live_upgrade - overview of Live Upgrade feature
The Live Upgrade feature of the Solaris operating environment enables you to maintain multiple operating system images on a single system.
An image--called a boot environment, or BE--represents a set of operating system and application software packages. The BEs might contain
different operating system and/or application versions.
On a system with the Solaris Live Upgrade software, your currently booted OS environment is referred to as your active, or current BE. You
have one active, or current BE; all others are inactive. You can perform any number of modifications to inactive BEs on the same system,
then boot from one of those BEs. If there is a failure or some undesired behavior in the newly booted BE, Live Upgrade software makes it
easy for you to fall back to the previously running BE.
Live Upgrade software includes a full suite of commands, listed below and described in individual man pages, which implement all of the
Live Upgrade features and functions. The software also includes a Forms and Menu Language Interpreter-based user interface named lu(1M).
(See fmli(1) for a description of the Forms and Menu Language Interpreter.) The FMLI interface implements a subset of Live Upgrade func-
tions. Unlike the command-line interfaces, output from the FMLI interface is not internationalizable.
The following are some of the tasks you can perform with Live Upgrade software:
o You can make one or more copies of the currently running system.
o You can upgrade to a new OS version on a second boot environment, then boot from that environment. If you choose, you can then fall
back to your original boot environment or boot from yet another environment.
o You can install application or OS packages to a boot environment, then boot from that environment.
o You can install OS patches to a boot environment, then boot from that environment.
o From a flash archive, you can install an OS to a boot environment, then boot from that environment. See flar(1M) for information on
administering flash archives.
o You can split and rejoin file systems in a new BE. For example, you can separate /usr, /var, and /opt from /, putting them on their
own partitions. Conversely, you could join these file systems on a single partition under /.
o You can mount any or all of the filesystems of a BE that is not active, compare the files in any pair of BEs, delete or rename a BE,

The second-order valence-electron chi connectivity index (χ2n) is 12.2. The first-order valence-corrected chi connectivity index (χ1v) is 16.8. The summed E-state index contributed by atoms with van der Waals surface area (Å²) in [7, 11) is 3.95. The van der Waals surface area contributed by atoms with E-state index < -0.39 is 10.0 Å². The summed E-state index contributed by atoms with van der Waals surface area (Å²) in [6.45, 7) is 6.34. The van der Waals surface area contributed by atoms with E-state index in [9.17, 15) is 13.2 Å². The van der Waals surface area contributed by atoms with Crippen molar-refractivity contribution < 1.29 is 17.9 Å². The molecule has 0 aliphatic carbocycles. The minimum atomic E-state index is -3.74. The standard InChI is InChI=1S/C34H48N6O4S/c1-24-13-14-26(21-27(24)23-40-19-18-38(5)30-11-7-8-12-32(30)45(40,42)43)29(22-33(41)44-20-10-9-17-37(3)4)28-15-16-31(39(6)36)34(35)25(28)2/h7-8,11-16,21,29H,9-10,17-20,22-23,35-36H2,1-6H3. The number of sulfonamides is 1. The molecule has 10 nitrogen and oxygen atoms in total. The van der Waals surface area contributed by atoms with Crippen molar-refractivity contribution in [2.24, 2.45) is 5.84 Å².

and perform other administrative tasks.
The Live Upgrade software supports upgrade from any valid Solaris installation medium, including a CD-ROM, an NFS or UFS directory, or a
flash archive. (See flash_archive(4) for a description of the flash archive feature.)
In simplest terms, a BE, for Live Upgrade, consists of the disk slice containing a root file system and the file system/device (usually
disk) slice entries specified in vfstab(4). This set of slices is not limited to a single disk. This means that you can have multiple BEs
on a single device, or have a BE spread across slices on multiple devices.
The minimal requirement for a Live Upgrade BE is the same as for any Solaris boot environment: you must have root (/) and usr filesystems
(which might both reside on /). All filesystems except for /, /usr, /var, and /opt can be shared among multiple BEs, if you choose.
Each BE must have a unique copy of the file systems that contain the OS--/, /usr, /var, and /opt. For Live Upgrade purposes, these are
referred to as non-shareable (sometimes referred to as critical) file systems. With other file systems, such as /export or /home, you have
the option of copying the files to a new BE or, the default, sharing them among BEs. These are referred to as shareable file systems. A BE
is made up of a unique copy of one or more non-shareable file systems and zero or more copies of shareable file systems.
Live Upgrade commands support an option (-X) that enables XML output. Characteristics of the XML are specified in a DTD shipped with the
product. XML output enables programmatic parsing of portions of the command output.
Live Upgrade supports the notion of a BE description, an optional attribute of a BE. A BE description can be of any length and format. It
might be a text string or a binary file. See ludesc(1M) for details.
Below is an example set of steps that you might follow in the use of Live Upgrade software. These steps specify the use of commands rather
than lu(1M), the FMLI interface. Many Live Upgrade functions are accessible through lu. Except where lu does not support a function, the